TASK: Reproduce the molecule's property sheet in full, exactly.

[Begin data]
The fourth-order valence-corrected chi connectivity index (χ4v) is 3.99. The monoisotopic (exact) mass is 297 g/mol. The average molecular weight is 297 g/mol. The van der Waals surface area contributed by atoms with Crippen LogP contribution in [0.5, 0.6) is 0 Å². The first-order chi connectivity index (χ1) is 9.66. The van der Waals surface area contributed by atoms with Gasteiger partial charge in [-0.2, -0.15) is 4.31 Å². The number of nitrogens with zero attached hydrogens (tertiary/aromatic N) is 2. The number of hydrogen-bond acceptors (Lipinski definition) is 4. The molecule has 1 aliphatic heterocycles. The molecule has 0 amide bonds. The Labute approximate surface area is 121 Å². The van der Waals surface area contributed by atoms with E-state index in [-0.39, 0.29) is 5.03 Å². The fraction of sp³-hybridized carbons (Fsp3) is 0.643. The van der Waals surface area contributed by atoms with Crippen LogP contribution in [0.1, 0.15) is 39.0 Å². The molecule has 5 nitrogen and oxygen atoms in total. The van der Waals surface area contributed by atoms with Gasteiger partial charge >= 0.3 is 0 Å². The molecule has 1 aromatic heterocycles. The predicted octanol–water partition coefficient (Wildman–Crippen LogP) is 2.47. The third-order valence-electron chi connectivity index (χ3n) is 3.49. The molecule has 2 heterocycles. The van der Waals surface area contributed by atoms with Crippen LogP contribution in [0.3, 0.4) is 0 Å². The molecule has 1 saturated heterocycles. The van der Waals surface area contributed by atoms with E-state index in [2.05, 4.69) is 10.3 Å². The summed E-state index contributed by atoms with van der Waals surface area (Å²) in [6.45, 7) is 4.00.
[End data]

The fourth-order valence-corrected chi connectivity index (χ4v) is 3.99. The monoisotopic (exact) mass is 297 g/mol. The average molecular weight is 297 g/mol. The van der Waals surface area contributed by atoms with Crippen LogP contribution in [0.5, 0.6) is 0 Å². The first-order chi connectivity index (χ1) is 9.66. The van der Waals surface area contributed by atoms with Gasteiger partial charge in [-0.2, -0.15) is 4.31 Å². The number of nitrogens with zero attached hydrogens (tertiary/aromatic N) is 2. The number of hydrogen-bond acceptors (Lipinski definition) is 4. The molecule has 1 aliphatic heterocycles. The molecule has 0 amide bonds. The Labute approximate surface area is 121 Å². The van der Waals surface area contributed by atoms with E-state index in [-0.39, 0.29) is 5.03 Å². The fraction of sp³-hybridized carbons (Fsp3) is 0.643. The van der Waals surface area contributed by atoms with Crippen LogP contribution in [0.1, 0.15) is 39.0 Å². The molecule has 5 nitrogen and oxygen atoms in total. The van der Waals surface area contributed by atoms with Gasteiger partial charge >= 0.3 is 0 Å². The molecule has 1 aromatic heterocycles. The predicted octanol–water partition coefficient (Wildman–Crippen LogP) is 2.47. The third-order valence-electron chi connectivity index (χ3n) is 3.49. The molecule has 2 heterocycles. The van der Waals surface area contributed by atoms with Crippen LogP contribution in [0.3, 0.4) is 0 Å². The molecule has 1 saturated heterocycles. The van der Waals surface area contributed by atoms with E-state index in [2.05, 4.69) is 10.3 Å². The summed E-state index contributed by atoms with van der Waals surface area (Å²) in [6.45, 7) is 4.00.